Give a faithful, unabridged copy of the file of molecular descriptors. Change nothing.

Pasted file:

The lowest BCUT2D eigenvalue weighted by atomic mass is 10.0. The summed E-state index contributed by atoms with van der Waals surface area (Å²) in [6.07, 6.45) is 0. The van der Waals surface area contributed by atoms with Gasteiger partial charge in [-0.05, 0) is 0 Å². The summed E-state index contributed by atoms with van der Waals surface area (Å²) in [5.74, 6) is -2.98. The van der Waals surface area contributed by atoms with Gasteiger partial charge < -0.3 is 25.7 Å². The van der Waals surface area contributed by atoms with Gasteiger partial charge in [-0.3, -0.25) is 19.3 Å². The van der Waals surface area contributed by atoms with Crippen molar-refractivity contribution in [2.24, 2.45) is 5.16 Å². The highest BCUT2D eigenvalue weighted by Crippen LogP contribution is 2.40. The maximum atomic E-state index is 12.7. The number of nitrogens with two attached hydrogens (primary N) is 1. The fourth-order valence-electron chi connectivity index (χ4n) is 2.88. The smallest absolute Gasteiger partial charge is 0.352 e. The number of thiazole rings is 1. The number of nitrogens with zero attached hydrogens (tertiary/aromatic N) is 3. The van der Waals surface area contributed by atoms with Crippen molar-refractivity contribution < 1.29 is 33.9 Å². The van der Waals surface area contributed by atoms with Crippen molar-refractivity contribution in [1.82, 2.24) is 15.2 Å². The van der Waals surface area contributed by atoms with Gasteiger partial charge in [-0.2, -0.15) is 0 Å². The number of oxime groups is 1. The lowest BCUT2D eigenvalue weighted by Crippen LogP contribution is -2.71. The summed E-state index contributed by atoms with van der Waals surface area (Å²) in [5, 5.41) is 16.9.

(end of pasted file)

The lowest BCUT2D eigenvalue weighted by atomic mass is 10.0. The summed E-state index contributed by atoms with van der Waals surface area (Å²) in [6.07, 6.45) is 0. The van der Waals surface area contributed by atoms with Gasteiger partial charge in [-0.05, 0) is 0 Å². The summed E-state index contributed by atoms with van der Waals surface area (Å²) in [5.74, 6) is -2.98. The van der Waals surface area contributed by atoms with Gasteiger partial charge < -0.3 is 25.7 Å². The van der Waals surface area contributed by atoms with Gasteiger partial charge in [-0.3, -0.25) is 19.3 Å². The van der Waals surface area contributed by atoms with Crippen molar-refractivity contribution in [2.24, 2.45) is 5.16 Å². The highest BCUT2D eigenvalue weighted by Crippen LogP contribution is 2.40. The maximum atomic E-state index is 12.7. The number of nitrogens with two attached hydrogens (primary N) is 1. The fourth-order valence-electron chi connectivity index (χ4n) is 2.88. The smallest absolute Gasteiger partial charge is 0.352 e. The number of thiazole rings is 1. The number of nitrogens with zero attached hydrogens (tertiary/aromatic N) is 3. The van der Waals surface area contributed by atoms with Crippen molar-refractivity contribution < 1.29 is 33.9 Å². The van der Waals surface area contributed by atoms with Crippen molar-refractivity contribution in [1.82, 2.24) is 15.2 Å². The van der Waals surface area contributed by atoms with Gasteiger partial charge in [-0.2, -0.15) is 0 Å². The number of oxime groups is 1. The lowest BCUT2D eigenvalue weighted by Crippen LogP contribution is -2.71. The summed E-state index contributed by atoms with van der Waals surface area (Å²) in [5, 5.41) is 16.9.